Lapses with a carrier’s insurance coverage, safety rating changes, and expired operating authorities can make a broker’s day-to-day life difficult. Struggling to keep up with the paperwork can present significant challenges to brokers as they work to develop a thriving business.

Fortunately, brokers can access advanced software specially designed to help lighten the paperwork load and automate processes when it comes to carrier onboarding and carrier monitoring.

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Automate carrier onboarding and compliance monitoring.

Automated onboarding and monitoring tools save you time, reduce costs, and build trust with shippers.

Compliance solution, like RMIS Carrier Onboarding helps brokers automate the onboarding process and ensure ongoing compliance monitoring while alleviating the paperwork burden of traditional methods. It also enables brokers to onboard carriers up to 80% faster than traditional manual vetting methods.

With the help of software automation, brokers can set carrier selection rules to help find high-quality carriers fast, access TIA Watchdog reports, and continuously monitor carrier compliance to avoid lapses in coverages or change in authority to better protect their business against carrier-caused risk.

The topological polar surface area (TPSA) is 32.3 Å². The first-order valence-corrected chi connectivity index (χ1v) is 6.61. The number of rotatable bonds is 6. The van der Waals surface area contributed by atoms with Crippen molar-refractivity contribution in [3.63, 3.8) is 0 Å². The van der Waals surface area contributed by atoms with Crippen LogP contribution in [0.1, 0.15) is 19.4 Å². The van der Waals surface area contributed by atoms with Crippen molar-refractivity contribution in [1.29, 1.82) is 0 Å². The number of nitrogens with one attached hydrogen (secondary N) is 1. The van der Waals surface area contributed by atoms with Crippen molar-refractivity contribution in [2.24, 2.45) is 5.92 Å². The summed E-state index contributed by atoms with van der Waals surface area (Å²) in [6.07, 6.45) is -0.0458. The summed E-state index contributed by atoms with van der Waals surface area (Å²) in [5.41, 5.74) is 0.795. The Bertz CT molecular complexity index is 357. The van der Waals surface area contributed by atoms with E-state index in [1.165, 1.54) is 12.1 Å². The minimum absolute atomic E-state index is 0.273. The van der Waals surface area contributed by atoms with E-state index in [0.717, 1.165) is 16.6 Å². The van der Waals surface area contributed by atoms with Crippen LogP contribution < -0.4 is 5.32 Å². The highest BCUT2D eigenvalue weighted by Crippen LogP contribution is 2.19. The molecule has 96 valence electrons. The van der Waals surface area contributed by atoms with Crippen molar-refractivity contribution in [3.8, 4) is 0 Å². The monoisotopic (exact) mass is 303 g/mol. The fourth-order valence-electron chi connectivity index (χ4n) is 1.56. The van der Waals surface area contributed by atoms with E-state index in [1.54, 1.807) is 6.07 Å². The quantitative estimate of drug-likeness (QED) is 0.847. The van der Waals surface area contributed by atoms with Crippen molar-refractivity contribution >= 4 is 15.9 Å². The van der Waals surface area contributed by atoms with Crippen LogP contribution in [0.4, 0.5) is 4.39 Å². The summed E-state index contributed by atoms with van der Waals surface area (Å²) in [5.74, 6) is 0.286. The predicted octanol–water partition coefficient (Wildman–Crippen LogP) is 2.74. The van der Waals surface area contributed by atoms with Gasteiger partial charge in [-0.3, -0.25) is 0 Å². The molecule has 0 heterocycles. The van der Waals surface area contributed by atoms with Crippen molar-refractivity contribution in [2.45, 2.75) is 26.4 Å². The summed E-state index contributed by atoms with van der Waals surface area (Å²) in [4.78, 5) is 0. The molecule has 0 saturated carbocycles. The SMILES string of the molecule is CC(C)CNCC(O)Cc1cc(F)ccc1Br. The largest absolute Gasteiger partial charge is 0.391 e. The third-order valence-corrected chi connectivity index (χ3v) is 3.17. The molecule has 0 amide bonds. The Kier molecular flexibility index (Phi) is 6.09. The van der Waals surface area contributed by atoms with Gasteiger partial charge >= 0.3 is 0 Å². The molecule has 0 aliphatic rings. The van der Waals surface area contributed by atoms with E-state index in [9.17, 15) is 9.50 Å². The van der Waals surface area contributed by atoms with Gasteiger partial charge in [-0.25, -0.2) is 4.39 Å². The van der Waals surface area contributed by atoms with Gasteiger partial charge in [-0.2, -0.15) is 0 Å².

Your approach to onboarding and compliance is also important to shippers because it assures them they can trust you are protecting their product and their business.

Protect your business

You are one of the first lines of defense when it comes to protecting your business. Knowing what to expect, from whom, and when will help you quickly weed out the good from the bad.

Truckstop RMIS Carrier Onboarding helps you quickly and accurately qualify carriers, minimizing your risk of fraudulent activity without the hassle of extra paperwork. Get daily status updates, change notifications, and carrier directory sourcing tools to save you time and protect your business.